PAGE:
Aucklanders are having to underwrite a $40 million shortfall for the Eden Park upgrade because the park's guardians cannot make a financial contribution towards the $256 million project.

The Eden Park bill is on top of $100 million that might be required if the most expensive revamp of Queens Wharf, favoured by central government and three of the four mayors of Auckland's biggest cities, is adopted.

And when other costs associated with the cup tournament are added up, the bill to Aucklanders is about $240 million. These costs include $55 million for new infrastructure, such as widening Sandringham Rd and upgrading Kingsland railway station; and $35 million for festivities.

Eden Park Trust Board chairman John Waller said yesterday that the board was not in a position to borrow money for Eden Park as initially envisaged and needed bailing out in the form of a "bridging loan" from ratepayers.

Late in 2006, when the board was promoting a $320 million upgrade of Eden Park, it promised $65 million for the upgrade by way of a $17.5 million loan and $47.5 million from the sale of sponsorship and other funding sources.

Three years later and with no sign of money from the board, Rugby WorldCup Minister Murray McCully said the Government was not putting any more money into Eden Park beyond a $190 million contribution from taxpayers.

Auckland, he said, was going to have to rise to the challenge of meeting the shortfall.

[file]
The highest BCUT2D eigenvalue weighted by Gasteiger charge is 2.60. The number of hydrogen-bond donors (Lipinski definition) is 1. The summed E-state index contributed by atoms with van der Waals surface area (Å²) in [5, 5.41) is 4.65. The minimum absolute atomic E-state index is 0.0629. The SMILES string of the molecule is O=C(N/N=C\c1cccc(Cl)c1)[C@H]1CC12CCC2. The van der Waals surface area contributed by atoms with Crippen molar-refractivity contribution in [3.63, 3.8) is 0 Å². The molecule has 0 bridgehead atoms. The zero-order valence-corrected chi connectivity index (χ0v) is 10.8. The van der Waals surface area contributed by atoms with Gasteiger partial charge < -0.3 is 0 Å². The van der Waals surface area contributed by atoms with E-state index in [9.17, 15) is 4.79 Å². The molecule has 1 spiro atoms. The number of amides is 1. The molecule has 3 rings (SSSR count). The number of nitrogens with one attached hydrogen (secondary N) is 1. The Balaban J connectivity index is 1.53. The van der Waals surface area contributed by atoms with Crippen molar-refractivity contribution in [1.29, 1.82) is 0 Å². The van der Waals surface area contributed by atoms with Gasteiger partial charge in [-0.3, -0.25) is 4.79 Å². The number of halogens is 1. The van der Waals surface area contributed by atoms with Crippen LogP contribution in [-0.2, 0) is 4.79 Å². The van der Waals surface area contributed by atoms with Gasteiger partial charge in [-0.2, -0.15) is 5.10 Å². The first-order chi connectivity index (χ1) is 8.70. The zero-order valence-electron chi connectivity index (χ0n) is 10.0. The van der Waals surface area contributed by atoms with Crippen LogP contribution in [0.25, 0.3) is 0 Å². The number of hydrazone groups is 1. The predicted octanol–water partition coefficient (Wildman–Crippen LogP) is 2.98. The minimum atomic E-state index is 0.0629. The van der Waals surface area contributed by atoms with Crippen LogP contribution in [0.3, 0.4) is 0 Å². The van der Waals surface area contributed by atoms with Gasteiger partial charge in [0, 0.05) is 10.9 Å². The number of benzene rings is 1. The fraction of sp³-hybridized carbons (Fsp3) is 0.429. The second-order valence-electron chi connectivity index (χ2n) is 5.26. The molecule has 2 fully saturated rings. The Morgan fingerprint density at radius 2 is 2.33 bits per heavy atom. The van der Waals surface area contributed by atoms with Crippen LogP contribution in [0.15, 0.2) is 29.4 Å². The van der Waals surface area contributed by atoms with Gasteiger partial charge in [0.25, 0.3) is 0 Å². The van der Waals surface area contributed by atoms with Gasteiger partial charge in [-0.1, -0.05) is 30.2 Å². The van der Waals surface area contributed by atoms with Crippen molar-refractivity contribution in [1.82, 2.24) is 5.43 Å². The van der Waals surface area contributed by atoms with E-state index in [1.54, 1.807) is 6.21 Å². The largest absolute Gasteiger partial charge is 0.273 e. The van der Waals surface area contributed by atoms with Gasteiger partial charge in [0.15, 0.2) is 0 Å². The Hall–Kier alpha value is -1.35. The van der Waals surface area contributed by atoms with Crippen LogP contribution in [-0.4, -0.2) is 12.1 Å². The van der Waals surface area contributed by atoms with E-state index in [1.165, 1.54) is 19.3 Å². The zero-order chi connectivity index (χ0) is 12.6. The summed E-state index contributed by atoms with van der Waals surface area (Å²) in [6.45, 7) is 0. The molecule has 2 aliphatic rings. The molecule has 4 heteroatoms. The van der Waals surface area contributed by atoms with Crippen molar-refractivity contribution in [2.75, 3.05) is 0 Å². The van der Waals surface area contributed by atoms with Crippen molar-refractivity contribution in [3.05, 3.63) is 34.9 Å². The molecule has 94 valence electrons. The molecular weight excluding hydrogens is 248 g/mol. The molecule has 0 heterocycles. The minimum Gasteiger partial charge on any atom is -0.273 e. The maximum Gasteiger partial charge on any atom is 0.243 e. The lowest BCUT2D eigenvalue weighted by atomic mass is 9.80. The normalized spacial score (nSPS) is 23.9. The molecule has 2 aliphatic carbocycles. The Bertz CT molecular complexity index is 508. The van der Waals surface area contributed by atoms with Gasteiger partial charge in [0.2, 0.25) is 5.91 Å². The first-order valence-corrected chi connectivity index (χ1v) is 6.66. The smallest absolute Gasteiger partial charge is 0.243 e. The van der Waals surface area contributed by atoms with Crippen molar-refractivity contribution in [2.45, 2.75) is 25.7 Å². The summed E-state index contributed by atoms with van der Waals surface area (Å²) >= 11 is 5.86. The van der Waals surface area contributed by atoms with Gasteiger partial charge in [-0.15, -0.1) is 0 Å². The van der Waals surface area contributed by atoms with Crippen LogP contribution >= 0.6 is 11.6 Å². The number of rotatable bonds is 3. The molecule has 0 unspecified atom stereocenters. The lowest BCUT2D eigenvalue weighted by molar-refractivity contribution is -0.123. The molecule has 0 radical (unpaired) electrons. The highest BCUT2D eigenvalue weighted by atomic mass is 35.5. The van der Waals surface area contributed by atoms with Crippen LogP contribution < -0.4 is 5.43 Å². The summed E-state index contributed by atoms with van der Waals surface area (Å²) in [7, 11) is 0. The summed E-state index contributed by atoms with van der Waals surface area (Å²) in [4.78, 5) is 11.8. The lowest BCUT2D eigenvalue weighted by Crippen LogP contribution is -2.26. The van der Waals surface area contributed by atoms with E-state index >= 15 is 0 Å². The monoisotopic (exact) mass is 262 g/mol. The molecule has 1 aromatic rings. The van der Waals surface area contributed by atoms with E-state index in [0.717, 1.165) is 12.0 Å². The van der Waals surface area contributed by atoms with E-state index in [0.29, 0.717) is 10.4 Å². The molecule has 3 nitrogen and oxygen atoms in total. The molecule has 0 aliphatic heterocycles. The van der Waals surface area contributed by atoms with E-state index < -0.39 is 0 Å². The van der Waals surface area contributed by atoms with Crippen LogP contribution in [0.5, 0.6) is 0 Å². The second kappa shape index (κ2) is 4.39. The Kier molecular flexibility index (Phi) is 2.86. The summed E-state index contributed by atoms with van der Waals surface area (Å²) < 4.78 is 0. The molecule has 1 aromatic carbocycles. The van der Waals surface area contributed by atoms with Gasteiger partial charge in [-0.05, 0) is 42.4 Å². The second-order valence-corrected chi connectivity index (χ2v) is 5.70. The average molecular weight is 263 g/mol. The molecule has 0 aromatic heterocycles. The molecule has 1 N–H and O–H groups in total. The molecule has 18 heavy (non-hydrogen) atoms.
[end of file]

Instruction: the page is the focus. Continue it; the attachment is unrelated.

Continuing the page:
In addition to the Government's $190 million, the New Zealand Rugby Union is contributing $10 million, the ASB Community Trust $6 million and the sole ratepayer contribution is $10 million from the Auckland Regional Council.

The funding shortfall has left Auckland City Mayor John Banks, whose city includes Eden Park, searching for a solution.

Mr Banks plans a meeting of the mayoral forum next Friday, which could lead to "Auckland Inc" generating a loan of $40 million.

The issue is political dynamite for Mr Banks, who was elected on a promise of not putting any Auckland City ratepayers' money into the Eden Park upgrade and does not want to reverse pledges while campaigning to be the first mayor of the Super City.

Mr Banks stressed he was making no promises to the Government or the trust board for a solution, but he does have backing for a rescue package from North Shore Mayor Andrew Williams, Manukau Mayor Len Brown and Waitakere Mayor Bob Harvey.

Mr Banks said he expected Mr Waller, a leading accountant and Bank of New Zealand chairman, to provide a robust business plan and budgets to show it could repay and/or finance the loan.

As well as conceding the inability to borrow money for Eden Park, Mr Waller made two other surprise announcements yesterday.

He said the full cost of the upgrade was not $240 million as previously stated, but a further $14 million to $15 million to pay for items such as giant video screens, ticketing, turnstiles and professional fees.

Mr Waller said the board could also cut back on expenditure around the park, including landscaping work. He acknowledged that would be a breach of the board's resource consent, but a solution could be to delay the work.

Eden Park Neighbours' Association president and Auckland City councillor Mark Donnelly said he expected the public body to take an ethical approach to the landscape plan after watering down earlier promises for public improvements.

Mr Waller said that over the next three-to-six months the board would begin a sponsorship and membership drive.

He could not give an assurance that the board could fund the shortfall from a $40 million bridging loan after sponsorship, membership and other funding sources had been exhausted.


Growing bill for Auckland:

Eden Park shortfall: $40m
ARC contribution to Eden Pk: $10m
Queens Wharf: $100m
Infrastructure: $55m
Festivities: $35m
TOTAL: $240m

Eden Park - who's paying the bill?
Government: $190m
Auckland Regional Council: $10m
New Zealand Rugby Union: $10m
ASB Community Trust: $6m